Turning the clock back

Turning the clock back

Tennis greats Andre Agassi and Pete Sampras greet each other after their exhibition match. AP

The 3-6, 6-3, 10-8 win in this southern Chinese gambling enclave was the first time the two had played since Sampras won in the 2002 US Open final for his then-record 14th Grand Slam.

The fast indoor surface at The Venetian Macao arena favoured Sampras’ attacking style, but it was Agassi who came out packing more heat in his serve, showing no signs of the bad back that required four injections during his final tournament, the 2006 US Open.

But Sampras, who beat Roger Federer at the same venue in an exhibition two years ago, recovered, serving an ace and using a delicate pickup volley to secure the second set.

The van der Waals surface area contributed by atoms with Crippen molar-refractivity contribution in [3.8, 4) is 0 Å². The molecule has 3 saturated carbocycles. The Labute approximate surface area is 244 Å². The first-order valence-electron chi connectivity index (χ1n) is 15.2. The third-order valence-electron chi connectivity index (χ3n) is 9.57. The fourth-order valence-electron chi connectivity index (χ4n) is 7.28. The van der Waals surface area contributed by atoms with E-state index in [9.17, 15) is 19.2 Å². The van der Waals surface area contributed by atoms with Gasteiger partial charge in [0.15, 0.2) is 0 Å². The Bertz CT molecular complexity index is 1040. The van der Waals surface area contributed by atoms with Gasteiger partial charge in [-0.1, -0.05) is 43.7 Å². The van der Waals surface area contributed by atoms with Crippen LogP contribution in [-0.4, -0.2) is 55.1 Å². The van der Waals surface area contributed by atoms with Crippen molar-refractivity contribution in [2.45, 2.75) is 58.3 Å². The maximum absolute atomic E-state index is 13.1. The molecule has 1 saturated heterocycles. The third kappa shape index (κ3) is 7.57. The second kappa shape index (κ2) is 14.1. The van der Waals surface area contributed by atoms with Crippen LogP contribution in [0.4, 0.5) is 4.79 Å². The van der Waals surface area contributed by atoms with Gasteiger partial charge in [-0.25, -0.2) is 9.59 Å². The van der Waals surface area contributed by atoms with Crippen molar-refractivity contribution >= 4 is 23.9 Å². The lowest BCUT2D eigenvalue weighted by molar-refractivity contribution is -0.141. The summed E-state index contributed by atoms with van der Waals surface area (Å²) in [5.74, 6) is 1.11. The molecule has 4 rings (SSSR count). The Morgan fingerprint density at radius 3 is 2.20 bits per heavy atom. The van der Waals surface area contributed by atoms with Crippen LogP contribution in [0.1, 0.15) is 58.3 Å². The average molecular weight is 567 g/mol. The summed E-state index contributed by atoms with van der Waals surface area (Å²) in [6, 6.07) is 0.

He continued his strong form into the super tie-breaker, overwhelming Agassi with his powerful serve.

Trailing 9-6, Agassi saved two match points - the second with a down-the-line backhand winner - but Sampras served out the match with another ace. “Thanks for the exercise,” Agassi told Sampras after the match. The two Americans captivated fans in the 1990s and early 2000s with their contrasting styles and personalities.

The reserved Sampras was known for his serve and crafty volleys; the long-haired, neon-wearing Agassi wore down opponents with accurate returns and counter-punching. Sampras led their head-to-head 20 to 14, including 4 to 1 in Grand Slam finals, the last being Sampras’ four-set victory in the 2002 US Open final.

The two former No 1s have 124 career titles and 22 Grand Slams between them - Agassi has eight and Sampras 14. Agassi is one of only six men to have won all four majors and also won Olympic gold in Atlanta in 1996.